Date Taken: 11/13/2010
Equipment: 12.5" PlaneWave Telescope with SBIG ST 10XME camera;
Exposures: Ha-24 min, RGB-28 min each, Lum-68 min. Processing: MaximDL and Photoshop
The Crab Nebula (catalogue designations M1, NGC 1952, Taurus A) is a supernova remnant and pulsar wind nebula in the constellation of Taurus. Located at a distance of about 6,500 light-years from Earth, the nebula has a diameter of 11 ly and expands at a rate of about 1,500 kilometers per second. The nebula is referred to as Messier 1 or M1, being the first Messier Object catalogued in 1758. This is one of the most interesting and studied nebula in the sky.
At the center of the nebula lies the Crab Pulsar, a neutron star (or spinning ball of neutrons), 28–30 km across, which emits pulses of radiation from gamma rays to radio waves with a spin rate of 30.2 times per second. The nebula was the first astronomical object identified with a historical supernova explosion.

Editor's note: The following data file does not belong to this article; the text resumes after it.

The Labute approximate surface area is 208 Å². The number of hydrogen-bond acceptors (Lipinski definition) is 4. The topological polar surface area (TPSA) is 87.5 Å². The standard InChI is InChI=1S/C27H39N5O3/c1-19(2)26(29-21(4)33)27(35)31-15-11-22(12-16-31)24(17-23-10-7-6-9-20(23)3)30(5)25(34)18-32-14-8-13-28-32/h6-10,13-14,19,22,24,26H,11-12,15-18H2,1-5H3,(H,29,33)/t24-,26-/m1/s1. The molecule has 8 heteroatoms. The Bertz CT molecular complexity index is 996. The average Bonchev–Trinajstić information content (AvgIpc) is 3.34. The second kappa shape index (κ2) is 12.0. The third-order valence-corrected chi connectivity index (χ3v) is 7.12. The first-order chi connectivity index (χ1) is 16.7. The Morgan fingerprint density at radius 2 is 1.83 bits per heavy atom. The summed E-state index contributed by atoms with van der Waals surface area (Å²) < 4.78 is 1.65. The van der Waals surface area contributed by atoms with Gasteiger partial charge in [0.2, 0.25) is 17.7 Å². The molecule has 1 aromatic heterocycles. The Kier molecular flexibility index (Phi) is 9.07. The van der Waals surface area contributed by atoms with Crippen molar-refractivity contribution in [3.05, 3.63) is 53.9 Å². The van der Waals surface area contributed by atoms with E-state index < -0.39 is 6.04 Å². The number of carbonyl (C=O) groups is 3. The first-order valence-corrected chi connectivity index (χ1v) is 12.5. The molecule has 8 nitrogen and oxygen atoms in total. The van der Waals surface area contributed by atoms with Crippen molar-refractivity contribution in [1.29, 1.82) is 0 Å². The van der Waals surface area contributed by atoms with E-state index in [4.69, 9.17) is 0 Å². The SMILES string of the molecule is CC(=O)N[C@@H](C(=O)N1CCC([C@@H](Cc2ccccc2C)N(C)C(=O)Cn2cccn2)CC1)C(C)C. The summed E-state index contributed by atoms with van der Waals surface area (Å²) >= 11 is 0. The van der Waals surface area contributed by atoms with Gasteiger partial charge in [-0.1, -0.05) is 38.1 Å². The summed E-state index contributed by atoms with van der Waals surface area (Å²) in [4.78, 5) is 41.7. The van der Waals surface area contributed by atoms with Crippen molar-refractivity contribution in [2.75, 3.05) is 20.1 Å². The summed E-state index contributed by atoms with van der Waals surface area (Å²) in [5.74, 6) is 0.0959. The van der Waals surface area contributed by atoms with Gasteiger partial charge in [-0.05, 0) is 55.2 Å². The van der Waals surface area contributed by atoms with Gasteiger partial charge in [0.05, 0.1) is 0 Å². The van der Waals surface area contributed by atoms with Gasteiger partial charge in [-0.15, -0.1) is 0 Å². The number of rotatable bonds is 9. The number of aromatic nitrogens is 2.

The nebula acts as a source of radiation for studying celestial bodies that occult it. In the 1950s and 1960s, the Sun's corona was mapped from observations of the Crab's radio waves passing through it, and in 2003, the thickness of the atmosphere of Saturn's moon Titan was measured as it blocked out X-rays from the nebula.